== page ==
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Taking Care of Airmen

  • Published
  • By Bo Joyner
  • Air Force Reserve Command
 "What's your story?" That's the question Brig. Gen. Richard Scobee likes to ask the Airmen he comes in contact with on a daily basis. And he wishes everybody else would do the same. "I love talking with our Airmen and hearing their story," he said. "The next time you see an Airman, ask him what his or her story is. I guarantee you will come away inspired and impressed."

Scobee, who is scheduled to take command of 10th Air Force Oct. 18 in a ceremony at Naval Air Station Joint Reserve Base Fort Worth, Texas, certainly has an inspiring and impressive story of his own to tell. The son of astronaut and American hero Dick Scobee, the general has carved out a distinguished Air Force career that has taken him to the four corners of the Earth and is now bringing him back to the heart of Texas.

As 10th Air Force commander, Scobee will be responsible for all of Air Force Reserve Command's fighter; bomber; special operations; rescue; airborne warning and control; combat operations; intelligence, surveillance and reconnaissance; remotely piloted aircraft; space; and cyber units.

It's a daunting task, but one that Scobee is definitely qualified for. During his career, he has served as an F-16 pilot, instructor pilot and flight examiner both domestically and overseas in Germany, South Korea and Egypt. He has commanded a fighter squadron, an operations group and two fighter wings (including the 301st Fighter Wing at NAS JRB Fort Worth), and he deployed as commander of the 506th Air Expeditionary Group at Kirkuk Regional Air Base in Iraq in 2008.

From October 2010 to October 2013, he served as deputy director of operations, Headquarters North American Aerospace Defense Command at Peterson Air Force Base, Colorado, where he was responsible for safeguarding the air sovereignty of North America, including Canada, Alaska and the continental United States.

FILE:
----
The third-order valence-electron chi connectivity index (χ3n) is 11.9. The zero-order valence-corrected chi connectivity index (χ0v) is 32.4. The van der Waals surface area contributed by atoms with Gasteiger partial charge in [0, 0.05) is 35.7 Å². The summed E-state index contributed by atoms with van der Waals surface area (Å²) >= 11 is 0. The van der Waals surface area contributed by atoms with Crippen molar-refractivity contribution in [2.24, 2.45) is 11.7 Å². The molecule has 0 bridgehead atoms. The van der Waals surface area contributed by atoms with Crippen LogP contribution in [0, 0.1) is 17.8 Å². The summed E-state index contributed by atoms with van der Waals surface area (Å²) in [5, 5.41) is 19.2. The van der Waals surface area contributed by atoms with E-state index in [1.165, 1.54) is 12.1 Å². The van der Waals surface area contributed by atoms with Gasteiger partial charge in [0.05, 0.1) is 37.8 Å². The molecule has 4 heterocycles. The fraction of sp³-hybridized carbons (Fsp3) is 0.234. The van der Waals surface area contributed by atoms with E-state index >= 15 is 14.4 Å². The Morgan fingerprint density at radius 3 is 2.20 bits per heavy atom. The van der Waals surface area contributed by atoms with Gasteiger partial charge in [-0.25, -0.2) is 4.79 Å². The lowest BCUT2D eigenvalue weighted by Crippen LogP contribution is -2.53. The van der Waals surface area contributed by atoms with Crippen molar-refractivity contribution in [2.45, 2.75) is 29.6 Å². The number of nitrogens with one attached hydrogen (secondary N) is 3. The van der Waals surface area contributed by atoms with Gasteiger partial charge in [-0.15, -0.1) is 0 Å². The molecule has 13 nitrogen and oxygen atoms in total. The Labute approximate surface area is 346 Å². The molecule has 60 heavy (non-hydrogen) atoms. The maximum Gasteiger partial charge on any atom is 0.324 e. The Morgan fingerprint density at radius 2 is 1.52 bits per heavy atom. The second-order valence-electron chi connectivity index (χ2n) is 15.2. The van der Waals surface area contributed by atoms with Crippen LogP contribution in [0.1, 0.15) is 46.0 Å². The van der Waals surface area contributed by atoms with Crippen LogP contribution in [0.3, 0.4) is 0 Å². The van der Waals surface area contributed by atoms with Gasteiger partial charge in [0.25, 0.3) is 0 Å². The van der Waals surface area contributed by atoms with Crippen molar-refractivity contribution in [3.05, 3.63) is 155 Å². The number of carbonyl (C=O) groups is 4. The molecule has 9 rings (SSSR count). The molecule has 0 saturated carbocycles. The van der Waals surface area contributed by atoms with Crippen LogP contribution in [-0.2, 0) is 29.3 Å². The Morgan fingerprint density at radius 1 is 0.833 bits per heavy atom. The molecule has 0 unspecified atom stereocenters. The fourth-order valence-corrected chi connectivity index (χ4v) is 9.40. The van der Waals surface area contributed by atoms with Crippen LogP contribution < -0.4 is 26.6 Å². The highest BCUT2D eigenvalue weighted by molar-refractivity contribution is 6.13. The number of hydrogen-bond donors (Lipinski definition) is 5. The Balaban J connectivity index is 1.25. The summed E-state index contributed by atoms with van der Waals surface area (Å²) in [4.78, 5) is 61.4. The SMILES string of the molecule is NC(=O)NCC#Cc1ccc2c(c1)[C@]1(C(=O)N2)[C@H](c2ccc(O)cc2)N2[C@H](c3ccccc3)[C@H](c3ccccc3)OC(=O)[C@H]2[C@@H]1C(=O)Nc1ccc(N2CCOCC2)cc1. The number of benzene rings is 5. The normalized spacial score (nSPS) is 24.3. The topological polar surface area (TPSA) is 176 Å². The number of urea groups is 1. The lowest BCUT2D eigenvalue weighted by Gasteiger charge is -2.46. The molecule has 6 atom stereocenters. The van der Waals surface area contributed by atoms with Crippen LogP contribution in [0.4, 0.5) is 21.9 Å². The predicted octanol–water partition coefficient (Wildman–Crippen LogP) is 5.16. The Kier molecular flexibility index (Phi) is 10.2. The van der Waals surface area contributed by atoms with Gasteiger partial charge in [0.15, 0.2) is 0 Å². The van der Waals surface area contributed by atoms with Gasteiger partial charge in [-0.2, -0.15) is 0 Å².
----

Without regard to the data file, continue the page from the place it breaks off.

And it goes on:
Immediately before assuming command of the 10th, he served as the director of plans, programs and requirements for the Air Force at the Pentagon. In that job, Scobee was responsible for the flying hours for 17 types of aircraft in a wide variety of mission areas. Also, plans, programs and requirements analyzes a $125 billion-per-year program that recommends and presents options to senior leaders and is the Air Force Reserve conduit for coordinating change with the chief of the Air Force Reserve to meet the needs of the Air Force.

Scobee was a senior at the Air Force Academy, just three months shy of graduation, when his father commanded the Space Shuttle Challenger for Space Transportation System mission 51-L in January 1986. The mission was designed to deploy a satellite to study the approaching Halley's Comet and to inaugurate the Teacher in Space program. Launch was delayed numerous times due to bad weather and technical issues. When Challenger did finally lift off the launch pad, an O-ring seal failure led to an explosion that destroyed the shuttle 73 seconds into the flight, killing the general's father and the other six members of the crew.

Most of the country was watching live on national television at the time.

"The whole world got to see how my dad died. I wish they could have seen how he lived," Scobee said. "He was a great father. I was not the most talented kid growing up, but when my dad was around it was like every pitch I threw was a strike and every time I swung the bat it was a home run. He had a way of making you feel special."

Scobee said his dad was a mechanic at heart, who kept pushing himself to reach greater heights.

"Dad was the first enlisted astronaut and the first mobility Air Force astronaut," the general said, noting that his father enlisted in the Air Force in 1957, serving as an engine mechanic at Kelly AFB, Texas. While off duty, he attended San Antonio College and eventually earned a bachelor of science degree in aerospace engineering from the University of Arizona in 1965, the same year he was awarded an officer's commission. He earned his pilot's wings in 1966 and served as a combat aviator in the Vietnam War before going on to become a test pilot and eventually an astronaut.

"I remember asking him one time how do you go from turning wrenches to being the commander of the space shuttle, and he said, 'Just do the best you can in whatever job you are doing at the time and always be prepared.'"